Sometimes when an individual has a hard time hearing, someone close to them insultingly says they have “selective hearing”. Maybe you heard your mother accuse your father of having “selective hearing” when she suspected he was ignoring her.
But it turns out that selective hearing is quite the talent, an amazing linguistic task performed by teamwork between your brain and ears.
The Stress Of Trying to Hear in a Crowd
Perhaps you’ve experienced this situation before: you’ve been through a long day at work, but your friends all insist on going out to dinner. They pick the noisiest restaurant (because it’s trendy and the deep-fried cauliflower is the best in town). And you spend an hour and a half straining your ears, trying to follow the conversation.
But it’s difficult, and it’s taxing. This suggests that you may have hearing loss.
Perhaps, you rationalize, the restaurant was just too noisy. But no one else appeared to be having difficulties. It seemed like you were the only one experiencing difficulty. Which gets you thinking: Why do ears with hearing impairment have such a difficult time with the noise of a crowded room? It seems as if hearing well in a crowded place is the first thing to go, but what’s the reason? Scientists have started to discover the answer, and it all starts with selective hearing.
How Does Selective Hearing Work?
The phrase “selective hearing” is a process that doesn’t even occur in the ears and is formally known as “hierarchical encoding”. Most of this process occurs in the brain. At least, that’s in accordance with a new study carried out by a team from Columbia University.
Ears work just like a funnel as scientists have understood for quite a while: they collect all the signals and then send the raw data to your brain. In the auditory cortex the real work is then accomplished. Vibrations triggered by moving air are interpreted by this part of the brain into recognizable sound information.
Exactly what these processes look like had remained a mystery in spite of the established understanding of the role played by the auditory cortex in the hearing process. Thanks to some unique research methods involving participants with epilepsy, scientists at Columbia were able to discover more about how the auditory cortex works in relation to picking out voices in a crowd.
The Hearing Hierarchy
And here is what these intrepid scientists learned: most of the work done by the auditory cortex to pick out particular voices is performed by two different parts. And in loud situations, they allow you to isolate and intensify certain voices.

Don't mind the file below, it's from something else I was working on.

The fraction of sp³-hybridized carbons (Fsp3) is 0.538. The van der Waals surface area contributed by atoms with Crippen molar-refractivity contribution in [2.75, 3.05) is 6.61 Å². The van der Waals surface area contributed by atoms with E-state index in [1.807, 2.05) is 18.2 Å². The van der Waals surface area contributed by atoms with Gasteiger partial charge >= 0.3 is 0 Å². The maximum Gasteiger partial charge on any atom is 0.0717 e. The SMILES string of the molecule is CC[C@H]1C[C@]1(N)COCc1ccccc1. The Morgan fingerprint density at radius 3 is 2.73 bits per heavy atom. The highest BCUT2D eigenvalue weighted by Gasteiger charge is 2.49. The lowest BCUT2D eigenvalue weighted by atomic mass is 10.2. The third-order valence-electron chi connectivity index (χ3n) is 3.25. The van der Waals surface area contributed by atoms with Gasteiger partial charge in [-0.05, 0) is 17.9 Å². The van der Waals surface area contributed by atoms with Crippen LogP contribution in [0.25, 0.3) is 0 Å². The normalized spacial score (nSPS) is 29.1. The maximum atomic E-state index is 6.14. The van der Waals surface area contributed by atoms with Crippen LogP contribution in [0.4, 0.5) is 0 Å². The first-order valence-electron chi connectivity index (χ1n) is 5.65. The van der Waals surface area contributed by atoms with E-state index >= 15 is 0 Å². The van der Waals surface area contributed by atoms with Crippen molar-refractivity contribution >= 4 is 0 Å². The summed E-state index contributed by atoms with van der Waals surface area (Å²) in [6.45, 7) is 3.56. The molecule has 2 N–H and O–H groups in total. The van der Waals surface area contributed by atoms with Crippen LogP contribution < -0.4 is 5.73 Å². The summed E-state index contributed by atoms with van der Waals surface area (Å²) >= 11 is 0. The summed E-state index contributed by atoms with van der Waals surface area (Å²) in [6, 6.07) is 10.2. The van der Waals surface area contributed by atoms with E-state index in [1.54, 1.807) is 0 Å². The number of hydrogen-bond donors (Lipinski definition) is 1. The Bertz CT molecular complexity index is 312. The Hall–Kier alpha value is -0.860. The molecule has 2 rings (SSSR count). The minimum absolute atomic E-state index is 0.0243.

- Superior temporal gyrus (STG): The separated voices move from the HG to the STG, and it’s at this point that your brain begins to make some value determinations. Which voices can be comfortably moved to the background and which ones you want to focused on is figured out by the STG..
- Heschl’s gyrus (HG): The first sorting phase is taken care of by this region of the auditory cortex. Heschl’s gyrus or HG processes each unique voice and separates them into discrete identities.
When you have hearing loss, your ears are missing particular wavelengths so it’s more difficult for your brain to recognize voices (depending on your hearing loss it might be high or low frequencies). Your brain isn’t provided with enough information to assign individual identities to each voice. It all blurs together as a result (meaning discussions will harder to understand).
New Science = New Algorithm
Hearing aids already have features that make it easier to hear in loud settings. But hearing aid makers can now incorporate more of those natural functions into their algorithms because they have a better idea of what the process looks like. As an example, hearing aids that do more to differentiate voices can assist the Heschl’s gyrus a little bit, bringing about a greater capacity for you to understand what your coworkers are saying in that noisy restaurant.
The more we learn about how the brain works, particularly in combination with the ears, the better new technology will be capable of mimicking what happens in nature. And better hearing success will be the result. That way, you can focus a little less on straining to hear and a little more on enjoying yourself.